The travel startup allows individuals and groups to choose from planned itineraries or customized trips, along with offering accommodation, transport, and convenient payment options in a one-window operation.

The clientele

FindMyAdventure has also catered foreign tourists. Komail Naqvi says that one out of every 10 clients are foreigners, and they contribute 7% of the company’s revenue in 2018. The startup counts local corporate clients, who may have several persons included for one trip, as a single client. That difference in record-keeping is what accounts for the difference in the share of foreign tourists by number of persons and total spending.

Yet despite accounting for a small fraction of overall tourist volume for the company, they tend to account for the majority of certain types of tours: for instance, 98% of the people who attempt to climb K2 are foreign tourists.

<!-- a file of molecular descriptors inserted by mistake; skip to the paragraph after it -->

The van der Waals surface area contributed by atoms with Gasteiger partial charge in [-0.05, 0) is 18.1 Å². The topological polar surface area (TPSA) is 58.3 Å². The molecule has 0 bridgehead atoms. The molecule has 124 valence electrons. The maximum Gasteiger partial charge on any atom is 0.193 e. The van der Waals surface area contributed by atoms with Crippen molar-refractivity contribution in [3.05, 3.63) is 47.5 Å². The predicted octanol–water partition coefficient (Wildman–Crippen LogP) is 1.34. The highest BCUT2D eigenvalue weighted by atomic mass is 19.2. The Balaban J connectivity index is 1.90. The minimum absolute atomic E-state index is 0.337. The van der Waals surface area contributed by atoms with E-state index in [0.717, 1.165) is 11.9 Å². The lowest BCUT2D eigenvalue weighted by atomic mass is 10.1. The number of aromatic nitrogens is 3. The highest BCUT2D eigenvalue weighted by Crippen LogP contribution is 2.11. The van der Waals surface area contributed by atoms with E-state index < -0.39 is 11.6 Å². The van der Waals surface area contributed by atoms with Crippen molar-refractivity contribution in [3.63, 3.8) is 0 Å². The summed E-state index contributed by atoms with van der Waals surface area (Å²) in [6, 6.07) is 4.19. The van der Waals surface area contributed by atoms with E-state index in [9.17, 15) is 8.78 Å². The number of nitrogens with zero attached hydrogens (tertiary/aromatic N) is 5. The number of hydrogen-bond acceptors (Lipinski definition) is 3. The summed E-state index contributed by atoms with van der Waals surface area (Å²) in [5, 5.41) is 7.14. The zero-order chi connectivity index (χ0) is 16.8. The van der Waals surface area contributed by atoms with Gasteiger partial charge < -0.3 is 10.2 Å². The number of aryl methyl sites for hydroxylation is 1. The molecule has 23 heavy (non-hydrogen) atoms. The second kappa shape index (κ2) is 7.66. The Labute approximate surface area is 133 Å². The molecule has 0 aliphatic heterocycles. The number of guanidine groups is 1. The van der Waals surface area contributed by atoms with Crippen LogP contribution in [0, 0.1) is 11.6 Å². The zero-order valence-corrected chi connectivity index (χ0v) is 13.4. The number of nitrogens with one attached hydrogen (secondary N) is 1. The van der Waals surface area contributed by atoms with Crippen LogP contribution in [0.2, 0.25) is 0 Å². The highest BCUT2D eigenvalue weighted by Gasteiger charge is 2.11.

According to the financial records of of FindMyAdventure, made available to Profit, 60% of tourists that FindMyAdventure has catered to booked tours in the North region, 35% in the coastal regions, and 5% for religious tourism.

Global players entering the industry

Apart from startups like FindMyAdventure, large international tourism companies have also started to focus on Pakistan’s underperforming tourism industry.

The London-based International Hospitality Investment Group (IHIG) has recently started its operations in Pakistan with a different brand name – Happily, offering what they claim is a cost-effective vacation home ownership system in Pakistan.

Happily CEO Noorul Asif said that IHIG has already acquired two hotels and upgraded facilities with modern amenities in Shogran and Bhurban. IHIG will be investing $118 million in the tourism industry of Pakistan with focus on mainly providing accommodation.